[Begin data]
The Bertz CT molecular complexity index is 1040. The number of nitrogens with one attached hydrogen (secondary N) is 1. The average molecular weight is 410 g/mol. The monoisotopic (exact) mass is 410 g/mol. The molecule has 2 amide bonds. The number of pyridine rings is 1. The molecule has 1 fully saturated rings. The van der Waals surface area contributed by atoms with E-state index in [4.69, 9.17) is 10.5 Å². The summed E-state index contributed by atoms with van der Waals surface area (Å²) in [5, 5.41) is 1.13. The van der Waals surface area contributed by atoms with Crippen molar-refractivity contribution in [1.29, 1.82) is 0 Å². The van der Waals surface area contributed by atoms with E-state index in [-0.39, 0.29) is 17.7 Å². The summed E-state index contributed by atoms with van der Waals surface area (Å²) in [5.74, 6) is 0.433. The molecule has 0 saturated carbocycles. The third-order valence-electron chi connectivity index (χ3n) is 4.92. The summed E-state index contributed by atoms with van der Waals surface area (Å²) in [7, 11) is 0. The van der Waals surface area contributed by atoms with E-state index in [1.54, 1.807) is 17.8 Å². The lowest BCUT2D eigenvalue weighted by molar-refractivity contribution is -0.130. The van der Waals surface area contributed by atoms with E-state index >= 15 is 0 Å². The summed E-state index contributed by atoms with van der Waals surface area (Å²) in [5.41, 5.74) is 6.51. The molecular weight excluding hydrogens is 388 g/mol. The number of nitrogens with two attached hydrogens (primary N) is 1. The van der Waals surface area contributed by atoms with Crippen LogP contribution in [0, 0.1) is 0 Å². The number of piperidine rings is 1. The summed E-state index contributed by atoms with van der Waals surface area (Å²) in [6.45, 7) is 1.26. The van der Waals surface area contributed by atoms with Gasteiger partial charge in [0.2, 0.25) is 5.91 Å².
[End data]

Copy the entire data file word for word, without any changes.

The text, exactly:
The Bertz CT molecular complexity index is 1040. The number of nitrogens with one attached hydrogen (secondary N) is 1. The average molecular weight is 410 g/mol. The monoisotopic (exact) mass is 410 g/mol. The molecule has 2 amide bonds. The number of pyridine rings is 1. The molecule has 1 fully saturated rings. The van der Waals surface area contributed by atoms with E-state index in [4.69, 9.17) is 10.5 Å². The summed E-state index contributed by atoms with van der Waals surface area (Å²) in [5, 5.41) is 1.13. The van der Waals surface area contributed by atoms with Crippen molar-refractivity contribution in [1.29, 1.82) is 0 Å². The van der Waals surface area contributed by atoms with E-state index in [-0.39, 0.29) is 17.7 Å². The summed E-state index contributed by atoms with van der Waals surface area (Å²) in [5.74, 6) is 0.433. The molecule has 0 saturated carbocycles. The third-order valence-electron chi connectivity index (χ3n) is 4.92. The summed E-state index contributed by atoms with van der Waals surface area (Å²) in [7, 11) is 0. The van der Waals surface area contributed by atoms with E-state index in [1.54, 1.807) is 17.8 Å². The lowest BCUT2D eigenvalue weighted by molar-refractivity contribution is -0.130. The van der Waals surface area contributed by atoms with E-state index >= 15 is 0 Å². The summed E-state index contributed by atoms with van der Waals surface area (Å²) in [5.41, 5.74) is 6.51. The molecular weight excluding hydrogens is 388 g/mol. The number of nitrogens with two attached hydrogens (primary N) is 1. The van der Waals surface area contributed by atoms with Crippen LogP contribution in [0, 0.1) is 0 Å². The number of piperidine rings is 1. The summed E-state index contributed by atoms with van der Waals surface area (Å²) in [6.45, 7) is 1.26. The van der Waals surface area contributed by atoms with Gasteiger partial charge in [0.2, 0.25) is 5.91 Å².